You can find Hepzibah Farms at 432 Hepzibah Road in Talladega, AL. But don't use your "smart" phone for directions or you'll end up getting fairly irate about how "exit 140" is actually exit 158...which is an 18 exit difference...just saying. Remember when we actually used to use maps? Anyway, when you think of Talladega you might think of race cars - Nascar and all that. Before I went out to Hepzibah, I always just thought of my favorite of all favorite rescue dogs, Kobi Mullins Carlisle. I found him at a tin can animal shelter in Wedowee, AL which is in Talladega County. He was so covered in red Alabama clay dust that I thought he was a redhead husky. Perhaps not the best place to be a husky without a home, but pretty country nonetheless. Lots of lakes, a National Forest, good looking Alabama land.
Hepzibah Farms planted its first seeds in November 2011. Six friends wanted to start a farm. And so they did. They wanted to dig in the dirt. Learn to live off the land. To watch her bare fruit. Tend to her. Labor over her. Plant. Water. Sweat. Weed. Till. Sweat. Harvest. Sweat. Gather seeds. Plant again. And on and on. They wanted feed themselves and others. AND grow pretty flowers to sell to flora nerds like me.
I ran into to Katie and Charlie at the farmer's market in Birmingham's Pepper Place. There were lots of farms selling lovely zinnias, cosmos, flowering basil and the like, but I was most impressed by Hepzibah's offerings. It's not just that their bouquets are so sweetly assembled, it's the flowers themselves. As growers, they have developed a certain aesthetic. Their flowers are particularly dainty and feature a very distinctive, rich color palette and subtle variations in petal structure that I had not seen before at the market. I know...nerd alert - I just said petal structure. Seriously though, as a floral designer and photographer I instantly connected to their aesthetic and asked them if I could come out and take photos of the farm.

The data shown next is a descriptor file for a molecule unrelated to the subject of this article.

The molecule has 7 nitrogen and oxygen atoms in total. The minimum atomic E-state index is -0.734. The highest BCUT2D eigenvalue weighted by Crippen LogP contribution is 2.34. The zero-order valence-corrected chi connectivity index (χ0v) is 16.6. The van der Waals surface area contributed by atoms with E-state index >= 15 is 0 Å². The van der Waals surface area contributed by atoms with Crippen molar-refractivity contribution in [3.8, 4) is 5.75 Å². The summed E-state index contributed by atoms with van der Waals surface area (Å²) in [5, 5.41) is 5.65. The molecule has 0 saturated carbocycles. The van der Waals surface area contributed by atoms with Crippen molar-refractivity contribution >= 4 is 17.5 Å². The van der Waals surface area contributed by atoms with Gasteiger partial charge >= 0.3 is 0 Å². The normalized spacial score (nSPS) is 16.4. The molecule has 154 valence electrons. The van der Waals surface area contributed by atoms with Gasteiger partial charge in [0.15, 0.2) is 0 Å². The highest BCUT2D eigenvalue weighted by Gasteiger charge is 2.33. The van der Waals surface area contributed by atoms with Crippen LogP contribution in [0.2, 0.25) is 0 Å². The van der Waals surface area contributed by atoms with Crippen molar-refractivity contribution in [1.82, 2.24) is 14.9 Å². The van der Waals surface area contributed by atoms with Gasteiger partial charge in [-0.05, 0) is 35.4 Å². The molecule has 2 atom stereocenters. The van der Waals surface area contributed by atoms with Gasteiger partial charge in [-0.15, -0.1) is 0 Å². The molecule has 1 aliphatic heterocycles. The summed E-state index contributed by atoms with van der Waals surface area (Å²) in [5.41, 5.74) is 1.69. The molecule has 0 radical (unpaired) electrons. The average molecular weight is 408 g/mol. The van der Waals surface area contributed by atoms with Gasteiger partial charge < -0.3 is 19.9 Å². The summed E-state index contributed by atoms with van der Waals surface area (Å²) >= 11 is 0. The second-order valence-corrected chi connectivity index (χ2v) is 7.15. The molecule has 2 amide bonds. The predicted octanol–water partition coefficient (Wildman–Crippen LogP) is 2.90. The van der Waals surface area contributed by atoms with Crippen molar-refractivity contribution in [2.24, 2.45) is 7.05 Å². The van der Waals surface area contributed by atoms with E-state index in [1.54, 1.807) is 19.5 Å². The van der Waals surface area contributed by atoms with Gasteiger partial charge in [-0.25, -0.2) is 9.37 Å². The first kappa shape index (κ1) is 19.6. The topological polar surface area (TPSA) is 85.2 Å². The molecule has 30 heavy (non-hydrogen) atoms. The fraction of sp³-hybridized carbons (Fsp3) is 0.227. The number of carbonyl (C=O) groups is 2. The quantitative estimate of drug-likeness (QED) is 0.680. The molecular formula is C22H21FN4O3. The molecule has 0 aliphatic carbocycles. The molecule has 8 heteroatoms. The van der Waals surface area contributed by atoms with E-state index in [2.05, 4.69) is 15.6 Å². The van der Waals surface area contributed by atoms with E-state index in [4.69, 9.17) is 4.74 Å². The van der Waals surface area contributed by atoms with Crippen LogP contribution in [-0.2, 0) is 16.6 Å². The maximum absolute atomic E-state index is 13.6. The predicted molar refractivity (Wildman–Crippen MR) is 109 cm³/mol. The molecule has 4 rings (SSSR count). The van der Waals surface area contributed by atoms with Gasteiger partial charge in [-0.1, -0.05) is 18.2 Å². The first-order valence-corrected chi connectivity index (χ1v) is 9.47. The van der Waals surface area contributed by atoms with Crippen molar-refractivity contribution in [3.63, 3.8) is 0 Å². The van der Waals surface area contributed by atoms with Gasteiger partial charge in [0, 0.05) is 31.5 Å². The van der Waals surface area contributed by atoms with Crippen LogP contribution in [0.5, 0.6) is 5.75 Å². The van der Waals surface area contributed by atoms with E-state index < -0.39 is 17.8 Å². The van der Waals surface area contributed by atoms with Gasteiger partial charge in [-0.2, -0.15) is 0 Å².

Note: do not wear glittery slip-on shoes when you go to a farm. It is likely that you will end up ankle deep in an ant bed at which point you think to yourself - why didn't I put the boots on that are sitting in the front seat of my car? I felt like Kim Kardashian on a field trip which was horrifying.
After touring the farm, I got to hang out on the porch and have beer with Katie and Charlie. I was really impressed by how genuine and earnest they are about their vision for the land. I also enjoyed hearing their stories about what led them to become sustainable farmers. It was kind of them to take the time to talk to me that friday afternoon as they were preparing to harvest for the farmer's market on saturday.
While they dispersed to work I roamed around and took photos of everything I could. They had built a beautiful greenhouse with one wall made from glass bottles and cement. The seedlings looked beautiful, the soil so rich under the filtered greenhouse light. I must admit that I got a little preoccupied photographing all the farm animals. Two dogs, two pigs, two cats, a goat, a family of pheasants and too many chickens and roosters to count. I think I took like 80 photos of that goat. Not to mention the pigs. The thing is, I've just recently fallen in love with the 85mm f/1.4 lens, traditionally used for portraiture, and those animals just really seemed to want their portraits taken. Total hams, those pigs (...sorry, had to do it...).
Anyway, I went bananas taking photos so I'll have to share more in another post. Stay tuned and in the meantime check out Hepzibah Farms on Facebook. And if you live in Birmingham, you can find them at the Pepper Place Farmer's Market on Saturday mornings selling all manner of vegetables, fruits and of course flowers. I just used some of their white eggplant last night which I sautéed and put in a salad with arugula, tomatoes, goat cheese and champagne vinaigrette with some fresh thyme form my garden. First time I've liked any eggplant I've ever cooked so there's that. Thanks to Katie and Charlie for their hospitality and willingness to share.